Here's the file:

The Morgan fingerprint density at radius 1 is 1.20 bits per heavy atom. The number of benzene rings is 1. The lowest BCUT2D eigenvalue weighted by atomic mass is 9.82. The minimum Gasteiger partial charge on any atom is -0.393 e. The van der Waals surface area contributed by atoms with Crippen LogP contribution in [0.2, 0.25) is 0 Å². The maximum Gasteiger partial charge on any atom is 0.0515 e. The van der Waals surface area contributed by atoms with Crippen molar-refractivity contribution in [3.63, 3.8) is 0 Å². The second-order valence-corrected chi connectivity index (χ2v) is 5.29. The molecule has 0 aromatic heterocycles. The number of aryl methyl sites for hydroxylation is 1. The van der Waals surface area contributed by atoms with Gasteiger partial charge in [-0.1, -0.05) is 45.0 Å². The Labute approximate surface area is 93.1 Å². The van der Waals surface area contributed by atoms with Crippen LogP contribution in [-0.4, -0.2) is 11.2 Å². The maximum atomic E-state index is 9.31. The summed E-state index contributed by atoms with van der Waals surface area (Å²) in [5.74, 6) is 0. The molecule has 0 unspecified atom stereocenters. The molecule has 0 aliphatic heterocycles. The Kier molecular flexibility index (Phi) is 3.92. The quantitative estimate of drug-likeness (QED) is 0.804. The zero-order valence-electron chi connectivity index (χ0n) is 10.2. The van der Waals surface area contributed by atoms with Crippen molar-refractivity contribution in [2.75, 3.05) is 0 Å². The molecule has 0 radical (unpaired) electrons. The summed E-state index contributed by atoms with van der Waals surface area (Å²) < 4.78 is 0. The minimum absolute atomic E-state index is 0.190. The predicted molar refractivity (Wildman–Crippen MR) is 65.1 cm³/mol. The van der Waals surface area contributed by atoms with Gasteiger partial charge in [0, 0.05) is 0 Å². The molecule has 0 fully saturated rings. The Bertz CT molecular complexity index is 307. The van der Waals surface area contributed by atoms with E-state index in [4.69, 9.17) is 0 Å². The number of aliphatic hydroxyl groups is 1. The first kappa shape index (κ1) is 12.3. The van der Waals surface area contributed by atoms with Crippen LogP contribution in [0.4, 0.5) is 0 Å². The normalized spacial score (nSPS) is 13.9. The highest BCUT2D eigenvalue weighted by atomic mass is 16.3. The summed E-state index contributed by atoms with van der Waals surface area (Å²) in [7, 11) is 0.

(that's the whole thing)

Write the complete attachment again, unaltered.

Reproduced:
The Morgan fingerprint density at radius 1 is 1.20 bits per heavy atom. The number of benzene rings is 1. The lowest BCUT2D eigenvalue weighted by atomic mass is 9.82. The minimum Gasteiger partial charge on any atom is -0.393 e. The van der Waals surface area contributed by atoms with Crippen LogP contribution in [0.2, 0.25) is 0 Å². The maximum Gasteiger partial charge on any atom is 0.0515 e. The van der Waals surface area contributed by atoms with Crippen molar-refractivity contribution in [3.63, 3.8) is 0 Å². The second-order valence-corrected chi connectivity index (χ2v) is 5.29. The molecule has 0 aromatic heterocycles. The number of aryl methyl sites for hydroxylation is 1. The van der Waals surface area contributed by atoms with Gasteiger partial charge in [-0.1, -0.05) is 45.0 Å². The Labute approximate surface area is 93.1 Å². The van der Waals surface area contributed by atoms with Crippen LogP contribution in [-0.4, -0.2) is 11.2 Å². The maximum atomic E-state index is 9.31. The summed E-state index contributed by atoms with van der Waals surface area (Å²) in [5.74, 6) is 0. The molecule has 0 unspecified atom stereocenters. The molecule has 0 aliphatic heterocycles. The Kier molecular flexibility index (Phi) is 3.92. The quantitative estimate of drug-likeness (QED) is 0.804. The zero-order valence-electron chi connectivity index (χ0n) is 10.2. The van der Waals surface area contributed by atoms with Crippen molar-refractivity contribution in [2.75, 3.05) is 0 Å². The molecule has 0 radical (unpaired) electrons. The summed E-state index contributed by atoms with van der Waals surface area (Å²) < 4.78 is 0. The minimum absolute atomic E-state index is 0.190. The predicted molar refractivity (Wildman–Crippen MR) is 65.1 cm³/mol. The van der Waals surface area contributed by atoms with Gasteiger partial charge in [0, 0.05) is 0 Å². The molecule has 0 fully saturated rings. The Bertz CT molecular complexity index is 307. The van der Waals surface area contributed by atoms with E-state index in [4.69, 9.17) is 0 Å². The number of aliphatic hydroxyl groups is 1. The first kappa shape index (κ1) is 12.3. The van der Waals surface area contributed by atoms with Crippen LogP contribution in [0.4, 0.5) is 0 Å². The normalized spacial score (nSPS) is 13.9. The highest BCUT2D eigenvalue weighted by atomic mass is 16.3. The summed E-state index contributed by atoms with van der Waals surface area (Å²) in [7, 11) is 0.